Pressing ahead with Press Council
Full text of a speech I gave at the inaugural meeting of the Press Council, Johannesburg, 2 November 2007.
This body really has to succeed - if it can't win respect from editors and government, as being above the fray, then we're in big trouble. Everybody. Government, media, public. The scenario then will be external regulation, rather than self-regulation.
This is not to say that the findings of the Press Ombudsman can't be debated and criticised, but that the integrity of the process, and its verdict, have to be accepted and implemented with utmost seriousness.
I do expect that in cases like the Sunday Times coverage of Manto Tshabalala Msimang, any finding (if the issue comes to contention at the Press Council) will be exploited so as to suit the contestants' prior agendas and interests. That's ok - it happened already in the Jajbhay ruling on the Manto records. It's just like we can always expect people to use statistics for their own purposes.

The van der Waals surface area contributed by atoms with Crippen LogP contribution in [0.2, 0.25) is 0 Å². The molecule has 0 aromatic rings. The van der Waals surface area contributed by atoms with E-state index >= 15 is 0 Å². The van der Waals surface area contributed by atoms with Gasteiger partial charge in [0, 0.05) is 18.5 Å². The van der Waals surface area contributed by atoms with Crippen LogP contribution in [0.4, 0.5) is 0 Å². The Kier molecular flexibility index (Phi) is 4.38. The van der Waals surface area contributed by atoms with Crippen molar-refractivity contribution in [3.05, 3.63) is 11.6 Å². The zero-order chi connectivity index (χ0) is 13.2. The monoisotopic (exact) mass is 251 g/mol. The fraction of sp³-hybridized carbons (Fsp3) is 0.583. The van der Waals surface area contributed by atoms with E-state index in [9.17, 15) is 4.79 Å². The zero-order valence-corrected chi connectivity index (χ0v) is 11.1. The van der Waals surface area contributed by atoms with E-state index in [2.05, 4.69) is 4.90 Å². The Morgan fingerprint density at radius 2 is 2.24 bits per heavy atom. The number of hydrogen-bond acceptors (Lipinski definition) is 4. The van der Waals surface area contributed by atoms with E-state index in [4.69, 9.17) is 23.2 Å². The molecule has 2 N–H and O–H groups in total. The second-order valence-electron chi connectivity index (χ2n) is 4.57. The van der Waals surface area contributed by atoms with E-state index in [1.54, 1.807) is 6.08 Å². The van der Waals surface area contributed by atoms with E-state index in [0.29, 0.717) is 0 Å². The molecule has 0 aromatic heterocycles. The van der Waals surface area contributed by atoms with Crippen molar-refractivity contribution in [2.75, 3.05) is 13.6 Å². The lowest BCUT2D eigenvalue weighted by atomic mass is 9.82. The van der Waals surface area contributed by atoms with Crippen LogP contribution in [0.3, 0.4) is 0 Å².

BUT be this as it may, the key thing is that the participants need to respect the INSTITUTION as such. Because if self-regulation is discredited, the alternative is not a free-for-all. Nor is it the courts coming into play. It is all manner of other pressures on the press - economic censorship by advertising boycott being one, the "tribunal" proposed by the ANC as another.
I elaborated on these warnings in my Converse column